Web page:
Encyclopedia of Farm Animal Nutrition by Edited by M.F. Fuller  - click for bigger image

Encyclopedia of Farm Animal Nutrition
by Edited by M.F. Fuller

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About this book

This easy to use book represents an essential reference work for all working in animal nutrition, and for libraries in agriculture and veterinary science.

The Encyclopedia of Farm Animal Nutrition deals with the whole of farm animal nutrition, embracing a wide range of disciplines, including physiology, biochemistry, veterinary medicine and feed technology.

The encyclopedia contains approximately 2000 entries from 90 contributors. These entries range from short definitions to more discursive articles, all entries are fully cross-referenced to aid further research.

The encyclopedia covers every type of farm animal found in both developing and developed countries, including cattle, sheep, pigs, chickens, goats, horses, fish, deer, buffaloes, rabbits and camelids, as well as ducks, turkeys, ostriches and other birds.

Sample Entries:

Free fatty acids (FFAs), Also called non-esterified fatty acids (NEFAs), fatty acids that are not esterified to glycerol or another alcohol such as choline or cholesterol. In blood plasma or serum, FFAs are really not free but bound to plasma albumin.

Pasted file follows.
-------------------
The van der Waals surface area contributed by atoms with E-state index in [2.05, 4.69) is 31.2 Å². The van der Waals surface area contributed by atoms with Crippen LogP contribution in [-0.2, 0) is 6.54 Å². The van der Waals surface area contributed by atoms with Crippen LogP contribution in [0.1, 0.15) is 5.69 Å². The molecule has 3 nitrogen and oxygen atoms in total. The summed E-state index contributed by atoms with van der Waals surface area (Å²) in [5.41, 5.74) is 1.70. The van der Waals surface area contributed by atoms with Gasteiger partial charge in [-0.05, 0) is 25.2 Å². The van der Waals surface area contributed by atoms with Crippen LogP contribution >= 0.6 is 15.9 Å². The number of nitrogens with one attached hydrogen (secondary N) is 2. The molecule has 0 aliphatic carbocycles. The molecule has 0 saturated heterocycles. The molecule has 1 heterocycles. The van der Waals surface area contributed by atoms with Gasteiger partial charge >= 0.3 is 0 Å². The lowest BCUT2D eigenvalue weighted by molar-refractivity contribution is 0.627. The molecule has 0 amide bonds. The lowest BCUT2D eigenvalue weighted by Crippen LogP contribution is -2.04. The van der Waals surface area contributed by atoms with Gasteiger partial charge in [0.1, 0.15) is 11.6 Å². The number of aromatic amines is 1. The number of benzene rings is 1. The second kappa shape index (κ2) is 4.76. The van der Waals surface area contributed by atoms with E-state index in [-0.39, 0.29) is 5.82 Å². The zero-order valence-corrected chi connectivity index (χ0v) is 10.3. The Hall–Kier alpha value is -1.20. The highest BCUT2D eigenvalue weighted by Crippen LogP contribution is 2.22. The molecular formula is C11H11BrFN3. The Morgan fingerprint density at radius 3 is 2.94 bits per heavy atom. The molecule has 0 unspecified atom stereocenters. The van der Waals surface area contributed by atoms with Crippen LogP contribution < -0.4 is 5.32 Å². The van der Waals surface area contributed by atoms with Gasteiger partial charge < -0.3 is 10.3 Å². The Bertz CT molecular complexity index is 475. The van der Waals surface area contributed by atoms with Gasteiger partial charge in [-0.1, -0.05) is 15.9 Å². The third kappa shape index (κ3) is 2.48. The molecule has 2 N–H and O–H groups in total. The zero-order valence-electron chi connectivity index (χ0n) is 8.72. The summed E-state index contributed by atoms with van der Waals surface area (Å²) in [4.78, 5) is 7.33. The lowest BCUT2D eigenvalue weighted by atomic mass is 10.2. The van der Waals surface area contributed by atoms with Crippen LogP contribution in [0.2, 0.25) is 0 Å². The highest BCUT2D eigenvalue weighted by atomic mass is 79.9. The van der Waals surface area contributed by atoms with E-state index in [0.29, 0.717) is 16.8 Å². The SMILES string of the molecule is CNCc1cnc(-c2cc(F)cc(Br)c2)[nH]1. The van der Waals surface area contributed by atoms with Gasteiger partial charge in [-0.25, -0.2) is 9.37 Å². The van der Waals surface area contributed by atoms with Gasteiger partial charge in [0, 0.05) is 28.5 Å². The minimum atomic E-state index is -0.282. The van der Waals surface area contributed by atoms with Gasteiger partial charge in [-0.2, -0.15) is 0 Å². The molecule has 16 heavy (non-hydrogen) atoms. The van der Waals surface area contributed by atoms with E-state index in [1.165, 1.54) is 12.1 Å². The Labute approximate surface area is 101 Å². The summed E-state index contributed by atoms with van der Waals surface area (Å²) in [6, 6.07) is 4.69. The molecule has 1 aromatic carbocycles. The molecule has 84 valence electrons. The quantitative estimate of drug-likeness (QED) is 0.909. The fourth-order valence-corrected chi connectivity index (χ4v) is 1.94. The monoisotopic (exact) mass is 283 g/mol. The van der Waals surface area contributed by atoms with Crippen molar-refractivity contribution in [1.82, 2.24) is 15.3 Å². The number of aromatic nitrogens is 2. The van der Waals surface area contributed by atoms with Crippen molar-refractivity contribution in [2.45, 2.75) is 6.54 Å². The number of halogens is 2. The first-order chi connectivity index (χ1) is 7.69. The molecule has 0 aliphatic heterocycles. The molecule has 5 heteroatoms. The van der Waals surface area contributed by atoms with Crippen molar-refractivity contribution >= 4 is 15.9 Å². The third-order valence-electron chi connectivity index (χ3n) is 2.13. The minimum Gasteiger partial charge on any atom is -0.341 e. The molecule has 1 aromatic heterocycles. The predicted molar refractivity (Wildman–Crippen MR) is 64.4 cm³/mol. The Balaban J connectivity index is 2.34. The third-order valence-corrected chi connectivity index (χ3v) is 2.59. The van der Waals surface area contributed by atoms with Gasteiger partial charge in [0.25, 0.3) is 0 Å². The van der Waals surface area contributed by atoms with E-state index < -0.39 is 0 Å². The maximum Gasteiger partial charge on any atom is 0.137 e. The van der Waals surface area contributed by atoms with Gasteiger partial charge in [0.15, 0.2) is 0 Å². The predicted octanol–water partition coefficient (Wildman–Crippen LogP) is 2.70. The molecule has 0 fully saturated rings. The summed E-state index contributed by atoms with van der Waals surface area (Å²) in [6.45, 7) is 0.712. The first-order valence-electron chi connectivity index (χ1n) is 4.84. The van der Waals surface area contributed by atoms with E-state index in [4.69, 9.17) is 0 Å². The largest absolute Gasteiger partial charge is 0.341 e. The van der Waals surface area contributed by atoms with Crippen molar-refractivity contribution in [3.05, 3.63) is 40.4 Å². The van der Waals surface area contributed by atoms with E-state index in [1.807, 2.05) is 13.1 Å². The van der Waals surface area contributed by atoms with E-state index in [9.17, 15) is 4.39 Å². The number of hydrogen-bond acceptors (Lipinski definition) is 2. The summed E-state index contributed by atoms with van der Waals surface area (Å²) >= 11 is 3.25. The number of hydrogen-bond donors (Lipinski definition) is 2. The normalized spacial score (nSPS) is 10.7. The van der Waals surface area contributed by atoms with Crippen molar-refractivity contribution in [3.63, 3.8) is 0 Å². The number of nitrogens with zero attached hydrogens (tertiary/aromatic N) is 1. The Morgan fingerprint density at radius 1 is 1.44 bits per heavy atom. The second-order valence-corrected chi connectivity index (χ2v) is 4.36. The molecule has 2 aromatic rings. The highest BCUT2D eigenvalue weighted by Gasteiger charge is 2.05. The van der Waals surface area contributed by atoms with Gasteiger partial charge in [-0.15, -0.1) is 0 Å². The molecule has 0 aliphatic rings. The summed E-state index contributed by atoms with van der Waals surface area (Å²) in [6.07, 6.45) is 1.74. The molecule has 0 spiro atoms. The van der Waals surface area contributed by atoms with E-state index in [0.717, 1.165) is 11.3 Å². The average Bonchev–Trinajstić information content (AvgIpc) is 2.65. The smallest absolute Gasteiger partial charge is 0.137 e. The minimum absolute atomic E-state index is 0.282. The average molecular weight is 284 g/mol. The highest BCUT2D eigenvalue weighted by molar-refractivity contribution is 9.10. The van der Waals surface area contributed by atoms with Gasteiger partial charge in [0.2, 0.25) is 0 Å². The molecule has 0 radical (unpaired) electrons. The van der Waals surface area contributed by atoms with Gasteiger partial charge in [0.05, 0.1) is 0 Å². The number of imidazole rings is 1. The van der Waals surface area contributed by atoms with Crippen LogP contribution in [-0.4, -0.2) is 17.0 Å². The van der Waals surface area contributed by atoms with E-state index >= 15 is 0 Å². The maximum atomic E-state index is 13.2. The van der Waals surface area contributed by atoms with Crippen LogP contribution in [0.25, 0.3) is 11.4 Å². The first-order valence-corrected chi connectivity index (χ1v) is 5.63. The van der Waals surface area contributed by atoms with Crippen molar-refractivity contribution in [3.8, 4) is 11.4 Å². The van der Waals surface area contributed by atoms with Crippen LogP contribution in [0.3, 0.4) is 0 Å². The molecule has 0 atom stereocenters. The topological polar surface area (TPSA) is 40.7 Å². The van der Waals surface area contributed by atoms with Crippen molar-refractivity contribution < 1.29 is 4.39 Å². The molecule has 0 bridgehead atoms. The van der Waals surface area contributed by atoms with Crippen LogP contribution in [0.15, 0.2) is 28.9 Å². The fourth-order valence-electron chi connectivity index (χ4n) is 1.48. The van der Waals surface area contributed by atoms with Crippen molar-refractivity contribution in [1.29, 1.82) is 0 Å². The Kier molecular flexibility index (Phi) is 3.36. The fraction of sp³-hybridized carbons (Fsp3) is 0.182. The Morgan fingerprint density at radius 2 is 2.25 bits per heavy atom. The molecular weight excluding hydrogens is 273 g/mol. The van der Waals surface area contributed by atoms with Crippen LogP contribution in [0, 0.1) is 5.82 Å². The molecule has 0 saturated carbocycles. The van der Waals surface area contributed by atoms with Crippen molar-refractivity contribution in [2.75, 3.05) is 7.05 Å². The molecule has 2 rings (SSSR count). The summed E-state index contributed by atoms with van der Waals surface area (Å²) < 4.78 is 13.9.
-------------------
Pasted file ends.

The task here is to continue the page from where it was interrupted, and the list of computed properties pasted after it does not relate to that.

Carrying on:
Locust bean, Properly the fruit of the African locust bean tree (Parkia filicoidea) but the name is frequently applied to the fruit of the carob tree (Ceratonia siliqua). The latter originated in the eastern Mediterranean region and is also found in the subtropics. The fruits are thick, fleshy (more so in the carob) pods each containing about a dozen seeds. The seeds are tough and must be crushed before feeding. The resulting meal has a high sugar and energy content and is very palatable but is low in protein (42-54 g kg-1).

Oyster Shell, Oyster shells are almost pure calcium carbonate (95-99%) and are good sources of calcium for all classes of animals. Clam shells, conch shells, coral and coral sand can all be used for feeding. Shells that have been ground to coarse grit tend to be more palatable to laying hens and help grain digestion in the gizzard, as well as producing strong eggshells. For laying hens the shells should be ground to 0.5-2.0 mm and mixed 2:1 with finely ground limestone.

Ideal for students and staff of undergradate courses in agriculture, animal and veterinary sciences and those working in the animal nutrition.





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Additional information

ISBN13: 9780851993690
Format: Hardback
Pages: 704
Language: English
Published: 2004

Delivery costs for this book

This books weighs: 1470g

Rest of World£14.00
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